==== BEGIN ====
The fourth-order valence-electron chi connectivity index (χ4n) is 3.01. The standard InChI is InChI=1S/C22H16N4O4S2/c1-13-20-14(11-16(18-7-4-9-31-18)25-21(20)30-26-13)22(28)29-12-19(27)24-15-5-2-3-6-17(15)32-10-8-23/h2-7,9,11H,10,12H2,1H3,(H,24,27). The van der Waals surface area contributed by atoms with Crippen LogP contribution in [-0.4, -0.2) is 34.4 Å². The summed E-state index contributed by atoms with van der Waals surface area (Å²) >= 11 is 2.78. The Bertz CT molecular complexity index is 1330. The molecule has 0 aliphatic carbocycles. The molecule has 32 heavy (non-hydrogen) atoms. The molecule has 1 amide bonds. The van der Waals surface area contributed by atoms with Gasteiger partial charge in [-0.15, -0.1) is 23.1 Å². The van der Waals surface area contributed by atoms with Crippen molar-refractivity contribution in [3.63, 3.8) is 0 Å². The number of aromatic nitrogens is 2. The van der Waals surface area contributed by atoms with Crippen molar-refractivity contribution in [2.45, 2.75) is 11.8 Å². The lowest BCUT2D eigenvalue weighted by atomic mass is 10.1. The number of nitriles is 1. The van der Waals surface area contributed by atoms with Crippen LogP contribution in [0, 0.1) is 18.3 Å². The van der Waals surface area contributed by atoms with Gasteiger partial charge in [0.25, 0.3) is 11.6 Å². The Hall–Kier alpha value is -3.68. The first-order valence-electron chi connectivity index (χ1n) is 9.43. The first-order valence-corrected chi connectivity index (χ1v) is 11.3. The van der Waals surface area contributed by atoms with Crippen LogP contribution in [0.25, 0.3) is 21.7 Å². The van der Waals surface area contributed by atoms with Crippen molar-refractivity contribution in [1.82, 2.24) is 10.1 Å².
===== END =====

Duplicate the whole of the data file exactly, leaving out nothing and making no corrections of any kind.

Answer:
The fourth-order valence-electron chi connectivity index (χ4n) is 3.01. The standard InChI is InChI=1S/C22H16N4O4S2/c1-13-20-14(11-16(18-7-4-9-31-18)25-21(20)30-26-13)22(28)29-12-19(27)24-15-5-2-3-6-17(15)32-10-8-23/h2-7,9,11H,10,12H2,1H3,(H,24,27). The van der Waals surface area contributed by atoms with Crippen LogP contribution in [-0.4, -0.2) is 34.4 Å². The summed E-state index contributed by atoms with van der Waals surface area (Å²) >= 11 is 2.78. The Bertz CT molecular complexity index is 1330. The molecule has 0 aliphatic carbocycles. The molecule has 32 heavy (non-hydrogen) atoms. The molecule has 1 amide bonds. The van der Waals surface area contributed by atoms with Gasteiger partial charge in [-0.15, -0.1) is 23.1 Å². The van der Waals surface area contributed by atoms with Crippen molar-refractivity contribution in [3.63, 3.8) is 0 Å². The number of aromatic nitrogens is 2. The van der Waals surface area contributed by atoms with Crippen molar-refractivity contribution in [2.45, 2.75) is 11.8 Å². The lowest BCUT2D eigenvalue weighted by atomic mass is 10.1. The number of nitriles is 1. The van der Waals surface area contributed by atoms with Crippen LogP contribution in [0, 0.1) is 18.3 Å². The van der Waals surface area contributed by atoms with Gasteiger partial charge in [0.25, 0.3) is 11.6 Å². The Hall–Kier alpha value is -3.68. The first-order valence-electron chi connectivity index (χ1n) is 9.43. The first-order valence-corrected chi connectivity index (χ1v) is 11.3. The van der Waals surface area contributed by atoms with Crippen LogP contribution in [0.25, 0.3) is 21.7 Å². The van der Waals surface area contributed by atoms with Crippen molar-refractivity contribution in [1.82, 2.24) is 10.1 Å².